The EU Court of Justice has ruled that Belgian ISP Scarlet cannot be forced to monitor its customers’ internet traffic and block them from downloading infringing music and video files. The ruling could have huge implications for legislation in EU member states, including the UK’s Digital Economy Act.

The case had been brought by Belgian collecting society SABAM, and dates back to 2004. Belgian courts had ordered Scarlet to block illegal P2P downloads, but the ISP appealed. Here’s the key section of today’s ruling from the EU court:

“EU law precludes the imposition of an injunction by a national court which requires an internet service provider to install a filtering system with a view to preventing the illegal downloading of files,” it explains.

“Such an injunction does not comply with the prohibition on imposing a general monitoring obligation on such a provider, or with the requirement to strike a fair balance between, on the one hand, the right to intellectual property, and, on the other, the freedom to conduct business, the right to protection of personal data and the freedom to receive or impart information.”

You can read the full ruling here. It goes on to explain that IP rightsholders may apply for injunctions against ISPs “whose services are being used by a third party to infringe their rights”, but that national legislation in this score must respect EU laws including the E-Commerce Directive: “under which national authorities must not adopt measures which would require an internet service provider to carry out general monitoring of the information that it transmits on its network”.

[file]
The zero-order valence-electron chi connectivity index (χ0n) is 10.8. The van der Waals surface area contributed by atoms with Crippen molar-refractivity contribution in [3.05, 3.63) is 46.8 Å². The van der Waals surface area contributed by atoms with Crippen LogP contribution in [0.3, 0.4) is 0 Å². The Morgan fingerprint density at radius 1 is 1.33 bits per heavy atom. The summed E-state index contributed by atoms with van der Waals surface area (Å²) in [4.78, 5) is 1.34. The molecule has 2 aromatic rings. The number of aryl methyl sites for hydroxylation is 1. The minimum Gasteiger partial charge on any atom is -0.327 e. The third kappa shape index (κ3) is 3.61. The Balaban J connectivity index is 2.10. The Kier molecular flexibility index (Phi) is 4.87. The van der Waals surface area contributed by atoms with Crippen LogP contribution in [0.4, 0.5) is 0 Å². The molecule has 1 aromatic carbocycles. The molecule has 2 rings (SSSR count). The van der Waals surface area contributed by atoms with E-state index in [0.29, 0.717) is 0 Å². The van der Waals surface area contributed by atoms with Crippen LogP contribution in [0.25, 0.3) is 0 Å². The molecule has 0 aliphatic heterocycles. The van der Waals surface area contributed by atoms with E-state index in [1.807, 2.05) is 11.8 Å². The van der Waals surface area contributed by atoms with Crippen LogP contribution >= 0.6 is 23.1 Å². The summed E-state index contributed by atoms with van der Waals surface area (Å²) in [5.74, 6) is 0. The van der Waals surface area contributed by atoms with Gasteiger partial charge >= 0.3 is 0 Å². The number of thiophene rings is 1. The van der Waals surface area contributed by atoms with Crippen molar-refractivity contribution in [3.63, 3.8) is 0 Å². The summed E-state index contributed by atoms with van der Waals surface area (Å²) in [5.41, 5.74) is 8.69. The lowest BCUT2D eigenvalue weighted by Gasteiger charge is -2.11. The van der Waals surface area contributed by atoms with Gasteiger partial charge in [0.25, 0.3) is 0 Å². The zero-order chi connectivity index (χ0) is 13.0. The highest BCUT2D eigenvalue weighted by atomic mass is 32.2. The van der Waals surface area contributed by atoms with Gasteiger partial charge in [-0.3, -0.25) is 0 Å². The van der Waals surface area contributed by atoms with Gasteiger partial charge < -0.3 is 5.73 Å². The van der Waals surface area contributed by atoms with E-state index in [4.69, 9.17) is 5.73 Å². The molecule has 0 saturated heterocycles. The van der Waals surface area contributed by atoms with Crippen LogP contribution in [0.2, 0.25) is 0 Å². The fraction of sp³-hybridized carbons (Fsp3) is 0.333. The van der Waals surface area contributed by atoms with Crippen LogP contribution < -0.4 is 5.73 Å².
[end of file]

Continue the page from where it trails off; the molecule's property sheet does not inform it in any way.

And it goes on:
In the Scarlet case specifically, the EU Court finds that complying with the particular injunction recommended by the Belgian court “would require Scarlet to actively monitor all the data relating to each of its customers in order to prevent any infringement of intellectual-property rights. It follows that the injunction would impose general monitoring, something which is incompatible with the E-Commerce Directive.”

There is more pain for rightsholders in the ruling, too:

“It is true that the protection of the right to intellectual property is enshrined in the Charter of Fundamental Rights of the EU. There is, however, nothing whatsoever in the wording of the Charter or in the Court’s case-law to suggest that that right is inviolable and must for that reason be absolutely protected.”

It remains to be seen what this means for the implementation of the Digital Economy Act in the UK, not to mention for companies who have been touting their monitoring technologies to ISPs across the EU.

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